• Revenue Cycle Management
  • COVID-19
  • Reimbursement
  • Diabetes Awareness Month
  • Risk Management
  • Patient Retention
  • Staffing
  • Medical Economics® 100th Anniversary
  • Coding and documentation
  • Business of Endocrinology
  • Telehealth
  • Physicians Financial News
  • Cybersecurity
  • Cardiovascular Clinical Consult
  • Locum Tenens, brought to you by LocumLife®
  • Weight Management
  • Business of Women's Health
  • Practice Efficiency
  • Finance and Wealth
  • EHRs
  • Remote Patient Monitoring
  • Sponsored Webinars
  • Medical Technology
  • Billing and collections
  • Acute Pain Management
  • Exclusive Content
  • Value-based Care
  • Business of Pediatrics
  • Concierge Medicine 2.0 by Castle Connolly Private Health Partners
  • Practice Growth
  • Concierge Medicine
  • Business of Cardiology
  • Implementing the Topcon Ocular Telehealth Platform
  • Malpractice
  • Influenza
  • Sexual Health
  • Chronic Conditions
  • Technology
  • Legal and Policy
  • Money
  • Opinion
  • Vaccines
  • Practice Management
  • Patient Relations
  • Careers

Squeamish About the Market, but You Still Want Return?


There seem to be 3 investing camps out there, those that believe we are in stagflation, those that think we are in inflation and, lastly, those who can't decide.

There seem to be 3 investing camps out there, those that believe we are in stagflation, those that think we are in inflation and, lastly, those who can’t decide. The latter group is definitely both uncomfortable and squeamish. This is our topic today.

The crux of the problem is this. Investing for stagflation takes a different tactic than for inflation. For the stagflation crowd, proactive steps were elaborated on in my previous article. For the inflation prone, other approaches are suggested such as purchasing commodities, energy, natural resources, precious metals and Treasury Inflation Protected Securities (TIPS). But, this leaves the challenge. What is to be done for the ambivalent group?

Well, the Robeco Long-Short Equity Fund (BPLEX) thinks it has the answer. Its summary statement boldly states that it “seeks long-term capital appreciation and a total return greater than that of S&P 500 Index.”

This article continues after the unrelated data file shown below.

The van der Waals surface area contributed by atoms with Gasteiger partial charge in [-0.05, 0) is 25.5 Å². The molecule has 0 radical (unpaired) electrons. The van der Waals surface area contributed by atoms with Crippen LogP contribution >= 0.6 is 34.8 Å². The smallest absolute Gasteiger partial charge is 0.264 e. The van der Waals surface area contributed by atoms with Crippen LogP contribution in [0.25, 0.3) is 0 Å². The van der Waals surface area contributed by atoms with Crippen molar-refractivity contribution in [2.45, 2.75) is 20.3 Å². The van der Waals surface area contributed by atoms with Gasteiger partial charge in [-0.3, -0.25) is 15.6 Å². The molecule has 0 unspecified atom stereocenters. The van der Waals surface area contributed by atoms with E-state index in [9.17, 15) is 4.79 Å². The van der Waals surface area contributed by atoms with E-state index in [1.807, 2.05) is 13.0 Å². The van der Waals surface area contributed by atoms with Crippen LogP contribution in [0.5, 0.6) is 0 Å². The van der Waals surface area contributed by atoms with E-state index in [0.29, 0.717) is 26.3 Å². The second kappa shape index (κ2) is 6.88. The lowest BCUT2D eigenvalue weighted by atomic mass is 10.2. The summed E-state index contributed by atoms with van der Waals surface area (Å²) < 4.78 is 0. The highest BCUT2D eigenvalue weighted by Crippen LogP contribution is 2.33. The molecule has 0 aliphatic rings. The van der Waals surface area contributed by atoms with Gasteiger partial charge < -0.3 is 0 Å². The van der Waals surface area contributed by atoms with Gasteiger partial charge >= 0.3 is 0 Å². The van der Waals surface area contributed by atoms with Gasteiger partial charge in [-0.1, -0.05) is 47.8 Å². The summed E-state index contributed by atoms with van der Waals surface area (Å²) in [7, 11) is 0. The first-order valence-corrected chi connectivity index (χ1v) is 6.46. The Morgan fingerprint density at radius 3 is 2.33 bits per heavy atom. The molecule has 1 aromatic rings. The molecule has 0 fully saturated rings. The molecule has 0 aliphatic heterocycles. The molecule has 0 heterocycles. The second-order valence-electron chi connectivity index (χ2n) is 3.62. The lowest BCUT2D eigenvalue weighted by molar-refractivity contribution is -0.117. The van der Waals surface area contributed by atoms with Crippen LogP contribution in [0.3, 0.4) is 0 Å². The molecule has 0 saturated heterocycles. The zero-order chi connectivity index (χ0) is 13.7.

We all know this is not an easy task. Everyone else is too and so many fail. Still it seems BPLEX has succeeded in the past.

BPLEX is a long-short fund. It prepares for any eventuality. Buying long means that an investor purchases a stock in the anticipation that it will rise in value. If it does, the buyer makes money. Short selling is the opposite. In the case of BPLEX the fund invests in long positions that the manager has identified as undervalued. He sells short stocks he has selected as overvalued. More about the fund can be found here. It has a Morningstar performance rating of five stars and a risk of four.

In the last 5 years the return on this fund has been around 15% compared to just less than 10 for the S&P. Though this is impressive, there is a negative. The expense ratio is extremely high, 2.75%, with the average for its category being 2.15. This drain from any gain will chip away at returns in the future just as it has in the past. Since the past is not guarantee of the future, returns may or may not be the same.

Still for the undecided, this fund may be an option. It is designed to prosper in an up market and be nearer neutral in a down.

More related to this subject:

Market neutral


Bear Market

If you can’t be right, don’t be wrong

This information and content is offered for informative and educational purposes only. MyMoneyMD, LLC, is not acting as a Registered Investment Advisor, Investment Counsel, Tax Advisor, or Legal Advisor.

Related Videos
Victor J. Dzau, MD, gives expert advice
Victor J. Dzau, MD, gives expert advice